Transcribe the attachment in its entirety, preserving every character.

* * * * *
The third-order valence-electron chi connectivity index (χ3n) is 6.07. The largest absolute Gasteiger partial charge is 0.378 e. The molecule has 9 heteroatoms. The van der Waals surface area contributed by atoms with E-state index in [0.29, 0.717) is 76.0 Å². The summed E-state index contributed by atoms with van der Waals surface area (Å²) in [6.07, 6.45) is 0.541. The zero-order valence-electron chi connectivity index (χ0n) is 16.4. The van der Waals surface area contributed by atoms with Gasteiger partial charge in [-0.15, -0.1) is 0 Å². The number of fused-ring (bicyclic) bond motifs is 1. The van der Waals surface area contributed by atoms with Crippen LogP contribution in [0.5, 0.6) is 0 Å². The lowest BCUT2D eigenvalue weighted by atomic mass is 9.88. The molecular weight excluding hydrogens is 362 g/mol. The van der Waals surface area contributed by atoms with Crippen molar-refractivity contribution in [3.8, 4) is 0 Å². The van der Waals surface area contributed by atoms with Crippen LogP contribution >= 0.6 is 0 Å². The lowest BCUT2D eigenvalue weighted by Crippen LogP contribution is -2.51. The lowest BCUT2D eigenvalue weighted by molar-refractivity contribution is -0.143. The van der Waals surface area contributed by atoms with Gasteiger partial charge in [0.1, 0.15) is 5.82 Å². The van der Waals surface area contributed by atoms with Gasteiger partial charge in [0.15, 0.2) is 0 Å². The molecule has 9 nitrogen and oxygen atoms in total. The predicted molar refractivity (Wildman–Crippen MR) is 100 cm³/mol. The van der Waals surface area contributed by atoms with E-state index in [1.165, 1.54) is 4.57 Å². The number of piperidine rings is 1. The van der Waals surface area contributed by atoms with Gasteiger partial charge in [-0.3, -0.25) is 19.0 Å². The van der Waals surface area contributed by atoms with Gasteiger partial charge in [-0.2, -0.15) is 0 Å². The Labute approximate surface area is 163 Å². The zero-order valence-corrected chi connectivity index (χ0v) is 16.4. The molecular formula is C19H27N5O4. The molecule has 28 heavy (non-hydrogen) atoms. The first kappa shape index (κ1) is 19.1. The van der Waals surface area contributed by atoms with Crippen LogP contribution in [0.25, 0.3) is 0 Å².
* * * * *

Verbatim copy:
The third-order valence-electron chi connectivity index (χ3n) is 6.07. The largest absolute Gasteiger partial charge is 0.378 e. The molecule has 9 heteroatoms. The van der Waals surface area contributed by atoms with E-state index in [0.29, 0.717) is 76.0 Å². The summed E-state index contributed by atoms with van der Waals surface area (Å²) in [6.07, 6.45) is 0.541. The zero-order valence-electron chi connectivity index (χ0n) is 16.4. The van der Waals surface area contributed by atoms with Gasteiger partial charge in [-0.15, -0.1) is 0 Å². The number of fused-ring (bicyclic) bond motifs is 1. The van der Waals surface area contributed by atoms with Crippen LogP contribution in [0.5, 0.6) is 0 Å². The lowest BCUT2D eigenvalue weighted by atomic mass is 9.88. The molecular weight excluding hydrogens is 362 g/mol. The van der Waals surface area contributed by atoms with Crippen molar-refractivity contribution in [3.8, 4) is 0 Å². The van der Waals surface area contributed by atoms with Crippen LogP contribution >= 0.6 is 0 Å². The lowest BCUT2D eigenvalue weighted by Crippen LogP contribution is -2.51. The lowest BCUT2D eigenvalue weighted by molar-refractivity contribution is -0.143. The van der Waals surface area contributed by atoms with Gasteiger partial charge in [0.1, 0.15) is 5.82 Å². The van der Waals surface area contributed by atoms with Gasteiger partial charge in [0.15, 0.2) is 0 Å². The molecule has 9 nitrogen and oxygen atoms in total. The predicted molar refractivity (Wildman–Crippen MR) is 100 cm³/mol. The van der Waals surface area contributed by atoms with E-state index in [1.165, 1.54) is 4.57 Å². The number of piperidine rings is 1. The van der Waals surface area contributed by atoms with Gasteiger partial charge in [-0.3, -0.25) is 19.0 Å². The van der Waals surface area contributed by atoms with Gasteiger partial charge in [-0.2, -0.15) is 0 Å². The Labute approximate surface area is 163 Å². The zero-order valence-corrected chi connectivity index (χ0v) is 16.4. The molecular formula is C19H27N5O4. The molecule has 28 heavy (non-hydrogen) atoms. The first kappa shape index (κ1) is 19.1. The van der Waals surface area contributed by atoms with Crippen LogP contribution in [0.25, 0.3) is 0 Å².